Odin (Anthony Hopkins), the dullest of all characters, takes two spoils of victory back with him to Asgard: the cube-like source of the Frost Giants’ power, and, unbeknownst to us until the last act, an enemy baby, who becomes Loki (Tom Hiddleston), the god of mischief, and whom he raises as his own—as, one could say, a potential rival to his own son, Thor. “Only one can ascend to the throne,” he tells the two boys, “but both of you were born to be kings.” Right. No rivalry will be born of that.

As for the God of Mischief, we rarely see him being mischievous. Dour, more. Bummed. He’s Cain to Thor’s Abel, envious, skulking, manipulative. When Thor (Hemsworth) comes of age, as a strong, outgoing and happy man, and is about to be crowned king in place of Odin, Loki creates a diversion, an alternative pathway for the Frost Giants to arrive and attempt to retrieve their source of power. They’re foiled but it creates a royal schism: Odin counsels diplomacy, Thor demands war. It’s a king’s decision, he says. “But you are not ... king,” Odin tells him, and there goes the coronation.

Of course, Thor, easily manipulated by the ear-whisperings of Loki, takes four friends, including Volstagg (Ray Stevenson, who played the Punisher), and Hogun (Tadanobu Asano, who played the lead in “Ichi the Killer”) to Jotunheim to battle the Frost Giants. Odin may counsel against war but it’s what we in the audience want. It’s actually a helluva battle, and the filmmakers make good imaginative 3-D use of Thor and his hammer, Mjöllnir, as the throws it, whirls it, creates shock waves around the planet with it. But the incident sets Odin off, and he strips his son of his powers and banishes him to Earth ... where he runs into Jane Foster, or she into him. I.e., We’re back at the start. After a half hour in that rarefied, Asgardian air.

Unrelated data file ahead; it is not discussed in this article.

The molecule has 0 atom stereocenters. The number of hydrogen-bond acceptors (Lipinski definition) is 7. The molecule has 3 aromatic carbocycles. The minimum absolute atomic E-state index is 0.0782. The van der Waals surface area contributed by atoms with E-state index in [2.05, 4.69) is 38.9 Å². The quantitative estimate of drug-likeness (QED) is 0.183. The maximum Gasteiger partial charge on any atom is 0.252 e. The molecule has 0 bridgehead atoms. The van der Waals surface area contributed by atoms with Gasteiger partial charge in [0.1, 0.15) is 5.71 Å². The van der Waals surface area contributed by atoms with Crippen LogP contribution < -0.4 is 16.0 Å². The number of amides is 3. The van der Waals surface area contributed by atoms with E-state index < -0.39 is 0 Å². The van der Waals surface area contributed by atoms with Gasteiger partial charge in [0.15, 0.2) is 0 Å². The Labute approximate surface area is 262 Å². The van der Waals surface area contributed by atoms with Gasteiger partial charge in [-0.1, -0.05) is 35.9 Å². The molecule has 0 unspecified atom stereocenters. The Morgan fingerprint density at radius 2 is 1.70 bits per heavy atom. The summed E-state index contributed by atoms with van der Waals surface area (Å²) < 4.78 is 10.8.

(Side thoughts: Early on, Asgard is described as “a beacon of hope” ... but to whom? Themselves? And if they’re so enlightened, why rule by royalty? Are we doing it wrong here in America? Finally, how exactly does a father strip his son of powers? Is it an Asgardian thing? A Scandinavian thing? As a Lundegaard, should I be worried?)

On Earth, Thor veers between the comic and romantic. Slow to realize his powers have been stripped, he still acts imperious and martial. “You dare threaten Thor with so puny a weapon?” he says to Darcy, before she tases him, bro. At the hospital, he has to slip out of his restraints rather than break free of them. He slams a cup of coffee on the ground and demands more. Did he do this in Asgard? Is he a royal asshole? And why imperious with coffee cups but gentle with fair maidens like Jane Foster? Because the Asgardians, models for the Vikings, always treated women with such respect?

And has this happened to Thor before? For someone stripped of massive powers, he’s pretty fine with it. He’s still got a “Wait and see” confidence rather than a “Will I make it back?” concern. It’s not until he locates Mjöllnir in a nearby crater—which every local yokel has tried to lift (cue Stan Lee cameo), and around which the U.S. government agency S.H.I.E.L.D. has built a veritable institution—and he, too, Thor, son of Odin, can’t lift it, that reality, or his new impotent reality, sinks in. He grows despondent. Then of course he grows wiser. As powerful people who lose their power always, always do.